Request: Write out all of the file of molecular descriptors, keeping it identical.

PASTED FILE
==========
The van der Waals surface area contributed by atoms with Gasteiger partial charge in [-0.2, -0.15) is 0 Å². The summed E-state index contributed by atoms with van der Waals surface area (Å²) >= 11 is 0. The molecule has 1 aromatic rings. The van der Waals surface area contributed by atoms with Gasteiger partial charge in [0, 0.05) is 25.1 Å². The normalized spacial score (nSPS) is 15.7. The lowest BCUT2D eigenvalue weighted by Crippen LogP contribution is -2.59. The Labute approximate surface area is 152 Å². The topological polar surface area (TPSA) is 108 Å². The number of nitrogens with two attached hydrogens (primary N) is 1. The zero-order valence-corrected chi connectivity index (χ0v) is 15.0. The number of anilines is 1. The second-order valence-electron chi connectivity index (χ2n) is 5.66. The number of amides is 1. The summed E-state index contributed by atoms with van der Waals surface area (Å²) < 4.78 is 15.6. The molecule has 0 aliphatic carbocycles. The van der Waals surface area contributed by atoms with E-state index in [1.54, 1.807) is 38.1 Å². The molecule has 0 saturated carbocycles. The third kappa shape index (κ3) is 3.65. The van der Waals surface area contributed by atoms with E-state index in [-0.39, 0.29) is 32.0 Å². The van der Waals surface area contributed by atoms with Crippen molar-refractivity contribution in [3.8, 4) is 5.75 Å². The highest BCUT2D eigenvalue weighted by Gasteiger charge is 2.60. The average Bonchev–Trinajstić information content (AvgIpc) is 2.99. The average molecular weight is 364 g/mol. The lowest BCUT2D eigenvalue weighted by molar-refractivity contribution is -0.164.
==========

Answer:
The van der Waals surface area contributed by atoms with Gasteiger partial charge in [-0.2, -0.15) is 0 Å². The summed E-state index contributed by atoms with van der Waals surface area (Å²) >= 11 is 0. The molecule has 1 aromatic rings. The van der Waals surface area contributed by atoms with Gasteiger partial charge in [0, 0.05) is 25.1 Å². The normalized spacial score (nSPS) is 15.7. The lowest BCUT2D eigenvalue weighted by Crippen LogP contribution is -2.59. The Labute approximate surface area is 152 Å². The topological polar surface area (TPSA) is 108 Å². The number of nitrogens with two attached hydrogens (primary N) is 1. The zero-order valence-corrected chi connectivity index (χ0v) is 15.0. The number of anilines is 1. The second-order valence-electron chi connectivity index (χ2n) is 5.66. The number of amides is 1. The summed E-state index contributed by atoms with van der Waals surface area (Å²) < 4.78 is 15.6. The molecule has 0 aliphatic carbocycles. The van der Waals surface area contributed by atoms with E-state index in [1.54, 1.807) is 38.1 Å². The molecule has 0 saturated carbocycles. The third kappa shape index (κ3) is 3.65. The van der Waals surface area contributed by atoms with E-state index in [-0.39, 0.29) is 32.0 Å². The van der Waals surface area contributed by atoms with Crippen molar-refractivity contribution in [3.8, 4) is 5.75 Å². The highest BCUT2D eigenvalue weighted by Gasteiger charge is 2.60. The average Bonchev–Trinajstić information content (AvgIpc) is 2.99. The average molecular weight is 364 g/mol. The lowest BCUT2D eigenvalue weighted by molar-refractivity contribution is -0.164.